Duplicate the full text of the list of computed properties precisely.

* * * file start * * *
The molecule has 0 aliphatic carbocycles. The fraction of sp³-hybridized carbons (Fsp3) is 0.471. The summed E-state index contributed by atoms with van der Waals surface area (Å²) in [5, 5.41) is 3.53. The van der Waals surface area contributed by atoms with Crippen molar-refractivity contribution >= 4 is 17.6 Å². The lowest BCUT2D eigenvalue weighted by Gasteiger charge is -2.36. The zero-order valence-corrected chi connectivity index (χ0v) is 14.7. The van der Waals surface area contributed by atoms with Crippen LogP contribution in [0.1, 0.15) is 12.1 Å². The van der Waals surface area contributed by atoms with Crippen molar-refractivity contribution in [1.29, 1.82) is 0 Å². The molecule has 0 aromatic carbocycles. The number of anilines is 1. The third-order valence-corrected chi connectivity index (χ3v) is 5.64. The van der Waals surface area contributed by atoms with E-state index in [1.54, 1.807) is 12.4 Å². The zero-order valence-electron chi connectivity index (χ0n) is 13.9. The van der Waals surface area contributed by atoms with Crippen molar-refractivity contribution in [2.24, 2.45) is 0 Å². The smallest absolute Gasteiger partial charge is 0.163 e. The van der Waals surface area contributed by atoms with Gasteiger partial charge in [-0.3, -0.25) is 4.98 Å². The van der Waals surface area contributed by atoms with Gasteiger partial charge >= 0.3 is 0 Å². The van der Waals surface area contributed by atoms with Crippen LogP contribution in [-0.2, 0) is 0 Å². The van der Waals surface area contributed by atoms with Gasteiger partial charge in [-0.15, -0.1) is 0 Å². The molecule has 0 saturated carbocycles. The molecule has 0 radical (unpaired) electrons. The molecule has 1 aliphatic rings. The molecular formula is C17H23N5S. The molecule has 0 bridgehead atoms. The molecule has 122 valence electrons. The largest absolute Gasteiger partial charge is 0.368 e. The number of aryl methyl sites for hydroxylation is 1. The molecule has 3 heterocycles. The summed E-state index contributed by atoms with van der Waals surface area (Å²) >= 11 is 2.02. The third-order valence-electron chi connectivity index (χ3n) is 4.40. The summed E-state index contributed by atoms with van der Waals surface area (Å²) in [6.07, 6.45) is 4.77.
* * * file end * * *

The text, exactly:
The molecule has 0 aliphatic carbocycles. The fraction of sp³-hybridized carbons (Fsp3) is 0.471. The summed E-state index contributed by atoms with van der Waals surface area (Å²) in [5, 5.41) is 3.53. The van der Waals surface area contributed by atoms with Crippen molar-refractivity contribution >= 4 is 17.6 Å². The lowest BCUT2D eigenvalue weighted by Gasteiger charge is -2.36. The zero-order valence-corrected chi connectivity index (χ0v) is 14.7. The van der Waals surface area contributed by atoms with Crippen LogP contribution in [0.1, 0.15) is 12.1 Å². The van der Waals surface area contributed by atoms with Crippen molar-refractivity contribution in [1.29, 1.82) is 0 Å². The molecule has 0 aromatic carbocycles. The number of anilines is 1. The third-order valence-corrected chi connectivity index (χ3v) is 5.64. The van der Waals surface area contributed by atoms with E-state index in [1.54, 1.807) is 12.4 Å². The zero-order valence-electron chi connectivity index (χ0n) is 13.9. The van der Waals surface area contributed by atoms with Crippen molar-refractivity contribution in [2.24, 2.45) is 0 Å². The smallest absolute Gasteiger partial charge is 0.163 e. The van der Waals surface area contributed by atoms with Gasteiger partial charge in [-0.3, -0.25) is 4.98 Å². The van der Waals surface area contributed by atoms with Gasteiger partial charge >= 0.3 is 0 Å². The van der Waals surface area contributed by atoms with Crippen LogP contribution in [-0.2, 0) is 0 Å². The van der Waals surface area contributed by atoms with Gasteiger partial charge in [-0.15, -0.1) is 0 Å². The molecule has 0 saturated carbocycles. The molecule has 0 radical (unpaired) electrons. The molecule has 1 aliphatic rings. The molecular formula is C17H23N5S. The molecule has 0 bridgehead atoms. The molecule has 122 valence electrons. The largest absolute Gasteiger partial charge is 0.368 e. The number of aryl methyl sites for hydroxylation is 1. The molecule has 3 heterocycles. The summed E-state index contributed by atoms with van der Waals surface area (Å²) >= 11 is 2.02. The third-order valence-electron chi connectivity index (χ3n) is 4.40. The summed E-state index contributed by atoms with van der Waals surface area (Å²) in [6.07, 6.45) is 4.77.